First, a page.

For Jonnie Ellis, fitness is a lifestyle. Even more than that, it has always helped him find purpose and healing.
“It’s always been a really powerful thing in my life to keep myself grounded. I’ve also seen the impact and change that it can make on people,” he said. “My dream was to be able to create something that can give back and empower people and change their lives for the better.”
This spring Jonnie opened up Fitness Solutions, or Fit Sol at 44th and Zuni in Sunnyside. The gym is inside of a century-old mechanic shop with a large sign reading “Phillips Automotive” on the outside.
The building looks the same as it always has, but with a modern interior filled with weights and equipment. Two of the four walls are taken up by open garage doors. The space is small, but the environment is filled with good vibes. With such an open area, members can feel connected to each other, and to the rest of the street.
The idea for the Fit Sol gym was not Jonnie’s alone. It was a dream that he shared with his brother, Lane. Lane was an NCAA National SpringBoard Diving Champion at Colgate University, where he was also on the Dean’s List. The brothers shared this passion for fitness and recognized the benefits it had toward physical health, and also mental health.
“He was a professional high diver, a coach, a mentor, and most importantly my best friend. He was the best guy you could ever meet,” Jonnie said of his brother. “Always the one to light up your day with charisma and charm, but inside he was often struggling.”
Lane’s struggle was with mental illness and addiction, and it lasted several years. He found that the most solace and healing times were those when he was working out with his brother. In July 2019, Lane passed away after a drug relapse.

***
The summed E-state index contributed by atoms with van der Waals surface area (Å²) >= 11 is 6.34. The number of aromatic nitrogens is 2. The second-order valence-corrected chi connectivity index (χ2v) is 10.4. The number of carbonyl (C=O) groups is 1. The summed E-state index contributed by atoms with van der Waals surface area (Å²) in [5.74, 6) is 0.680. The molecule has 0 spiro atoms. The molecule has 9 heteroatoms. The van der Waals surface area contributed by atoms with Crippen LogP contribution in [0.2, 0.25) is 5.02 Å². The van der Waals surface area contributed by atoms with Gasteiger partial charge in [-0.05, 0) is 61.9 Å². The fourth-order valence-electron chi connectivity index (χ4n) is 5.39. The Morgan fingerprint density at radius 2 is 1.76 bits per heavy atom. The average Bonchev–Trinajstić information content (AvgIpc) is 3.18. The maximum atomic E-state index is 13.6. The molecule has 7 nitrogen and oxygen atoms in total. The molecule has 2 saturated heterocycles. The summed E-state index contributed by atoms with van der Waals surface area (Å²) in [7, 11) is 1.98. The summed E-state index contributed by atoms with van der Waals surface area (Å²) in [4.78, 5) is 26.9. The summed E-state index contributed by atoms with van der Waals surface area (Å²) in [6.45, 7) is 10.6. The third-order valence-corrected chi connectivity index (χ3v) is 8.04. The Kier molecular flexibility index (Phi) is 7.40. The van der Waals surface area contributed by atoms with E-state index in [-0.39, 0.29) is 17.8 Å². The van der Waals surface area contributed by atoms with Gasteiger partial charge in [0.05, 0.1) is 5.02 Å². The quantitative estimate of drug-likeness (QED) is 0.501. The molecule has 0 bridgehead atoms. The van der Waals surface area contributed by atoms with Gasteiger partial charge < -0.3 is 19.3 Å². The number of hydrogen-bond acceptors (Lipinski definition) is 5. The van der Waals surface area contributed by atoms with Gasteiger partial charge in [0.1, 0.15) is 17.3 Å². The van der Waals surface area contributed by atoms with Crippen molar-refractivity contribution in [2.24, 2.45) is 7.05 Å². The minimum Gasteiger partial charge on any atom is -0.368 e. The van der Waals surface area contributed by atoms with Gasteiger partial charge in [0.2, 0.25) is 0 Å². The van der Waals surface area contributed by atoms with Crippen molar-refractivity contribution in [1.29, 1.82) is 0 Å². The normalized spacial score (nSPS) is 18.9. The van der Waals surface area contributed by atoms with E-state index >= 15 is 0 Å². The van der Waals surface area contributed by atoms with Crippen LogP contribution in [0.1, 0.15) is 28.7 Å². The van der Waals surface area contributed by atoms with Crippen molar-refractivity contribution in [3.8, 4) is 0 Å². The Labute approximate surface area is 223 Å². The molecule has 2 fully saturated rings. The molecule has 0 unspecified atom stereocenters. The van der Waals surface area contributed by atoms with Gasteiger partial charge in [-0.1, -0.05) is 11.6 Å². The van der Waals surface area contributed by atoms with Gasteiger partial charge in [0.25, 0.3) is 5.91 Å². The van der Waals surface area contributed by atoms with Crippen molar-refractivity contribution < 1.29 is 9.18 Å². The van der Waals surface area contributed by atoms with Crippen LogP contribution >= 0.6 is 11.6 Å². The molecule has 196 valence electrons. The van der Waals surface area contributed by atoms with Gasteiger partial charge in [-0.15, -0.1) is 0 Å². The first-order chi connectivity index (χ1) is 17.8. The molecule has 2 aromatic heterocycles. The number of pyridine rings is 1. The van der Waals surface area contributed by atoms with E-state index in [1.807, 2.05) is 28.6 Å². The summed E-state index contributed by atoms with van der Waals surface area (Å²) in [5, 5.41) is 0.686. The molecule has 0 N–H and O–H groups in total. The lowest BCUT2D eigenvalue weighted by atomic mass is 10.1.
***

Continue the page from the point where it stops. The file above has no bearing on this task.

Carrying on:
“He was sort of losing himself again,” Jonnie said, with tears threatening in his eyes. “In the years leading up to his death, I knew with complete certainty he was happiest when he was exercising, and doing that in a community.”
After Lane’s death, Jonnie felt the effects of mental illness himself. Like Lane, he struggled quietly, and the people around him had no idea. Jonnie found that working out did more than give him strong muscles; it helped heal his inner wounds.
On May 12, 2022, Jonnie saw to it that the Ellis brothers’ vision came to life. Lane may not be here to see it, but Jonnie has built an incredible community, all to honor him. He knows that people all have their struggles.
“There’s always people suffering in silence all the time. I’ve had this passion and this vision in my mind to create a place that creates community and creates a culture of empowerment and acceptance and kindness to all people, and understanding that we don’t know what people are going through,” Jonnie remarked.
Millions of people suffer from these illnesses every day. Mental illness can be isolating and lonely, which is why Fit Sol focuses on creating community and accountability for everyone, including those who may be struggling internally.
“You have people who are expecting you to show up. If you don’t want to get out of bed in the morning, you can know that I got out of bed for you. We come here together and we do this as a team,” he said.
The most important part of the Fit Sol brand is the community that it creates. Connections with others are so important, and as Jonnie has forged these relationships, he knows that he is exactly where he is supposed to be.
“I saw that I have the ability to connect with people and to understand all different types of people. More often than not I found that we all have similar experiences. We all feel pain, we all have loss. When you connect with people, that’s a powerful thing. It helps you to work through those things together,” Jonnie said.
Fit Sol is a project which allows Jonnie to carry on his brother’s memory. It lives on in the atmosphere of the gym, and in every interaction that Jonnie has with the community members. He sends the message of acceptance and understanding. Through this, Lane’s legacy will continue to touch the lives of everyone who walks into the gym at the old automotive shop on 44th and Zuni.
He doesn’t preach this message in class, and he doesn’t often share his story. But openness and kindness is not something that can be written on the wall; it’s just something that simply is.
“I want to get people really fit and have the best workout in town,” Jonnie said, “But more important to me is that people have a place where they come and they can let things out of themselves and can leave with a smile on their face.”